The death of the watchdog press?

It was probably because I wanted to give purpose to all the hours of my life spent waiting for school boards to return from executive sessions, but I always took pride in the watchdog duties of being a newspaper reporter. It’s a key to democracy. But, the moments where I got to ring the Liberty Bell were few and far between. Unless you’re burning up on the new wrestling coach, why would you put yourself through those torturous hours instead of catching up on the results show of Dancing With The Stars? Because you’re paid to be there.

Local communities need reporters paid to sit through these meetings. Reporters provide the obvious service of condensing two hours of sitting into 500 understandable words on the status of teacher labor contract negotiations. They also, I believe, curb the temptation to circumvent sunshine laws and open records regulations.

That’s why I’m so concerned that Jay Rosen of New York Times thinks the success of Wikileaks is built on the failure of traditional media.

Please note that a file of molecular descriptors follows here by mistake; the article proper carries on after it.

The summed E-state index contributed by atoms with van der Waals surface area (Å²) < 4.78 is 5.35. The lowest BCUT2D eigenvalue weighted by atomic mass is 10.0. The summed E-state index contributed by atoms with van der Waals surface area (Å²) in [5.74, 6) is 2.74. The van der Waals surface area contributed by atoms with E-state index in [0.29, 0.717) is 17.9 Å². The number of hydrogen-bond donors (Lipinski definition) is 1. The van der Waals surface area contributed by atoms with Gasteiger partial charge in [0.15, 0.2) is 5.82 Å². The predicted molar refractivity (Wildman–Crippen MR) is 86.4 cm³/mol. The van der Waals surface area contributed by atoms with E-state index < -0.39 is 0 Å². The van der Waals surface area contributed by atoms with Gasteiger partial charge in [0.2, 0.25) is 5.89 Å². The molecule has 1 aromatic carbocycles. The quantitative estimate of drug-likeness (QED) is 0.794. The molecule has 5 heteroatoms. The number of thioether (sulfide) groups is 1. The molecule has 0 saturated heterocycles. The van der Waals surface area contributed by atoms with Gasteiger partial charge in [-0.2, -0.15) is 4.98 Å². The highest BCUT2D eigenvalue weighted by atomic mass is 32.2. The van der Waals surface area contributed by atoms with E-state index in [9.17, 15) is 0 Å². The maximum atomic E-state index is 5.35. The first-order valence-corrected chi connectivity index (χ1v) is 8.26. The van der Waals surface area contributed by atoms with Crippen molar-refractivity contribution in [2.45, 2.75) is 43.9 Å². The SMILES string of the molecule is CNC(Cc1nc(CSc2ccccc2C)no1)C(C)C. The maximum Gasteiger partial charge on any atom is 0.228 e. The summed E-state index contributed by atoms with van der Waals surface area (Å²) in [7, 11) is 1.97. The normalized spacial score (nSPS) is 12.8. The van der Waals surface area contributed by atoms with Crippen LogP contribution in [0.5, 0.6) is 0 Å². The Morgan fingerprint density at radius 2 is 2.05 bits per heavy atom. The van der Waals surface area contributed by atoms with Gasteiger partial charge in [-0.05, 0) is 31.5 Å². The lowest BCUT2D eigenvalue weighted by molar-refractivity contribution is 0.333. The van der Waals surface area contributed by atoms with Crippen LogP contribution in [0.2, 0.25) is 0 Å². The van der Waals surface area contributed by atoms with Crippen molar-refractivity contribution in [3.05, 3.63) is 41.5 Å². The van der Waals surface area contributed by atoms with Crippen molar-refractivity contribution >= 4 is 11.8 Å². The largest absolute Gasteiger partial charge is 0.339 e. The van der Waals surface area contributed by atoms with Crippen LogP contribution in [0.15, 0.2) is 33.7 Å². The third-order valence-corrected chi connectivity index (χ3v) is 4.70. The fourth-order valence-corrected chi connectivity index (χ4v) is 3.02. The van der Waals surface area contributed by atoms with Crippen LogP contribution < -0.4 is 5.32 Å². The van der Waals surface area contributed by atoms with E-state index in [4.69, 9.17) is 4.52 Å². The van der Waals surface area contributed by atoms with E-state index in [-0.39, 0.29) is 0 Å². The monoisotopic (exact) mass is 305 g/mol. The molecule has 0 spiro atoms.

“The watchdog press they treasure so much died,” Rosen said in his latest video blog. “Mostly what our journalists did, with a few exceptions is they just went on to the next story. The watchdog press died and what we have is Wikileaks instead.”

Journalism schools filled to capacity with students eager to expose corruption after Watergate. Today’s students are eager to enter the field so they can write about travel and fashion. How do we restore the nobility of questioning the mayors of towns of 100,000?How do we find people who will keep our government honest? How do we steer the bright and curious into newsrooms instead of law offices?

How do we make sure we’ve got people who care enough to write more than a brief after the next Sunday night burglary at a D.C. office building?


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